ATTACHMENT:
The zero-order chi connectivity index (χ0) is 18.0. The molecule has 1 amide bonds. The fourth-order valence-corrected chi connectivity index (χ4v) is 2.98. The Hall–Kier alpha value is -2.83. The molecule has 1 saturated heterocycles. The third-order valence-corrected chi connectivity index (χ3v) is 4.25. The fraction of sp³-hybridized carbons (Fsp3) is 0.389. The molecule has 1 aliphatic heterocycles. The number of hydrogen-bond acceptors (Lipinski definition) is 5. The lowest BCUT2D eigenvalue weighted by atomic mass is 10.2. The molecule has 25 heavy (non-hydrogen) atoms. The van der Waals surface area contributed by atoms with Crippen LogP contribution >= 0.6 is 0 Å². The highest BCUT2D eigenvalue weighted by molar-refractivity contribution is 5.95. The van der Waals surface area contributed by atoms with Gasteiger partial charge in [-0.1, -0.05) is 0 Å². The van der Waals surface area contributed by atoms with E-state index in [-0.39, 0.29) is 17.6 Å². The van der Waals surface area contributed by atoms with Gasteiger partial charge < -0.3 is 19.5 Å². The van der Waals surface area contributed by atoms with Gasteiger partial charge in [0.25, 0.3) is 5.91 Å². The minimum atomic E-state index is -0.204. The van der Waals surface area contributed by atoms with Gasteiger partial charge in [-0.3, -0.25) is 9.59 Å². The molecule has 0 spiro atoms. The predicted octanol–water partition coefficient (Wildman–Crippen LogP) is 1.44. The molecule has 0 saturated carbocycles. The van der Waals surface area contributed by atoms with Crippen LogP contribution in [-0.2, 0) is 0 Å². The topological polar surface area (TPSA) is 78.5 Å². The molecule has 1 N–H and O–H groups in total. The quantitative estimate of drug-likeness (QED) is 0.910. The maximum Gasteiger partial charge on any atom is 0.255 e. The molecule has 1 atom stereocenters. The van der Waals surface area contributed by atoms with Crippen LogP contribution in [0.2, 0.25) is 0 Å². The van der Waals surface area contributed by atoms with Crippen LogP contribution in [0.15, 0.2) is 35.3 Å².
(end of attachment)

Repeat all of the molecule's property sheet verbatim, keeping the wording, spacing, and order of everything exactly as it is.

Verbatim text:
The zero-order chi connectivity index (χ0) is 18.0. The molecule has 1 amide bonds. The fourth-order valence-corrected chi connectivity index (χ4v) is 2.98. The Hall–Kier alpha value is -2.83. The molecule has 1 saturated heterocycles. The third-order valence-corrected chi connectivity index (χ3v) is 4.25. The fraction of sp³-hybridized carbons (Fsp3) is 0.389. The molecule has 1 aliphatic heterocycles. The number of hydrogen-bond acceptors (Lipinski definition) is 5. The lowest BCUT2D eigenvalue weighted by atomic mass is 10.2. The molecule has 25 heavy (non-hydrogen) atoms. The van der Waals surface area contributed by atoms with Crippen LogP contribution >= 0.6 is 0 Å². The highest BCUT2D eigenvalue weighted by molar-refractivity contribution is 5.95. The van der Waals surface area contributed by atoms with Gasteiger partial charge in [-0.1, -0.05) is 0 Å². The van der Waals surface area contributed by atoms with E-state index in [-0.39, 0.29) is 17.6 Å². The van der Waals surface area contributed by atoms with Gasteiger partial charge < -0.3 is 19.5 Å². The van der Waals surface area contributed by atoms with Gasteiger partial charge in [0.25, 0.3) is 5.91 Å². The minimum atomic E-state index is -0.204. The van der Waals surface area contributed by atoms with Gasteiger partial charge in [-0.3, -0.25) is 9.59 Å². The molecule has 0 spiro atoms. The predicted octanol–water partition coefficient (Wildman–Crippen LogP) is 1.44. The molecule has 0 saturated carbocycles. The van der Waals surface area contributed by atoms with Crippen LogP contribution in [-0.2, 0) is 0 Å². The topological polar surface area (TPSA) is 78.5 Å². The molecule has 1 N–H and O–H groups in total. The quantitative estimate of drug-likeness (QED) is 0.910. The maximum Gasteiger partial charge on any atom is 0.255 e. The molecule has 1 atom stereocenters. The van der Waals surface area contributed by atoms with Crippen LogP contribution in [0.2, 0.25) is 0 Å². The van der Waals surface area contributed by atoms with Crippen LogP contribution in [0.15, 0.2) is 35.3 Å².